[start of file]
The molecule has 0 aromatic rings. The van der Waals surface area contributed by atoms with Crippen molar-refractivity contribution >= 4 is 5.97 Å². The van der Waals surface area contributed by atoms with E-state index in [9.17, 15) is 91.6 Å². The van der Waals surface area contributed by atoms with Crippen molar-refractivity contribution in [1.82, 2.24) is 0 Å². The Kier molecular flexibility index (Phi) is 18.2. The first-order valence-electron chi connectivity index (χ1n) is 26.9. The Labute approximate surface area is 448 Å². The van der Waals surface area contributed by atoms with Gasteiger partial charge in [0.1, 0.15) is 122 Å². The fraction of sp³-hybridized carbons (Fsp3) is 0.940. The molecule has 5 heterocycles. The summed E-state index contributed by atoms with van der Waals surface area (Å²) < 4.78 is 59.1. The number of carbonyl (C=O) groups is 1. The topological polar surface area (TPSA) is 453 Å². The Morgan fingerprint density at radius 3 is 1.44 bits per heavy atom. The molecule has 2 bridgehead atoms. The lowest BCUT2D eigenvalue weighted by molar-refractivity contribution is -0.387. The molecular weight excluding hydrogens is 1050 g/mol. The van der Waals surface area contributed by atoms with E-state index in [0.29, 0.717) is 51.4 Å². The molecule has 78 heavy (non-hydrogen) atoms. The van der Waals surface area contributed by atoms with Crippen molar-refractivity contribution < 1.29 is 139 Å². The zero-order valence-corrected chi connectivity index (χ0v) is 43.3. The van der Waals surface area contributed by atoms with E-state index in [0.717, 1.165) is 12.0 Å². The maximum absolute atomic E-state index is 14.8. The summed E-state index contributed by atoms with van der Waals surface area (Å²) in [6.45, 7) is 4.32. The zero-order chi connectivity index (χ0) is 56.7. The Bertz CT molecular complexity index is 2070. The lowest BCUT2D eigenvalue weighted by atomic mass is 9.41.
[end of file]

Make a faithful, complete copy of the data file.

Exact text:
The molecule has 0 aromatic rings. The van der Waals surface area contributed by atoms with Crippen molar-refractivity contribution >= 4 is 5.97 Å². The van der Waals surface area contributed by atoms with E-state index in [9.17, 15) is 91.6 Å². The van der Waals surface area contributed by atoms with Crippen molar-refractivity contribution in [1.82, 2.24) is 0 Å². The Kier molecular flexibility index (Phi) is 18.2. The first-order valence-electron chi connectivity index (χ1n) is 26.9. The Labute approximate surface area is 448 Å². The van der Waals surface area contributed by atoms with Gasteiger partial charge in [0.1, 0.15) is 122 Å². The fraction of sp³-hybridized carbons (Fsp3) is 0.940. The molecule has 5 heterocycles. The summed E-state index contributed by atoms with van der Waals surface area (Å²) < 4.78 is 59.1. The number of carbonyl (C=O) groups is 1. The topological polar surface area (TPSA) is 453 Å². The Morgan fingerprint density at radius 3 is 1.44 bits per heavy atom. The molecule has 2 bridgehead atoms. The lowest BCUT2D eigenvalue weighted by molar-refractivity contribution is -0.387. The molecular weight excluding hydrogens is 1050 g/mol. The van der Waals surface area contributed by atoms with E-state index in [0.29, 0.717) is 51.4 Å². The molecule has 78 heavy (non-hydrogen) atoms. The van der Waals surface area contributed by atoms with Crippen molar-refractivity contribution < 1.29 is 139 Å². The zero-order valence-corrected chi connectivity index (χ0v) is 43.3. The van der Waals surface area contributed by atoms with E-state index in [0.717, 1.165) is 12.0 Å². The maximum absolute atomic E-state index is 14.8. The summed E-state index contributed by atoms with van der Waals surface area (Å²) in [6.45, 7) is 4.32. The zero-order chi connectivity index (χ0) is 56.7. The Bertz CT molecular complexity index is 2070. The lowest BCUT2D eigenvalue weighted by atomic mass is 9.41.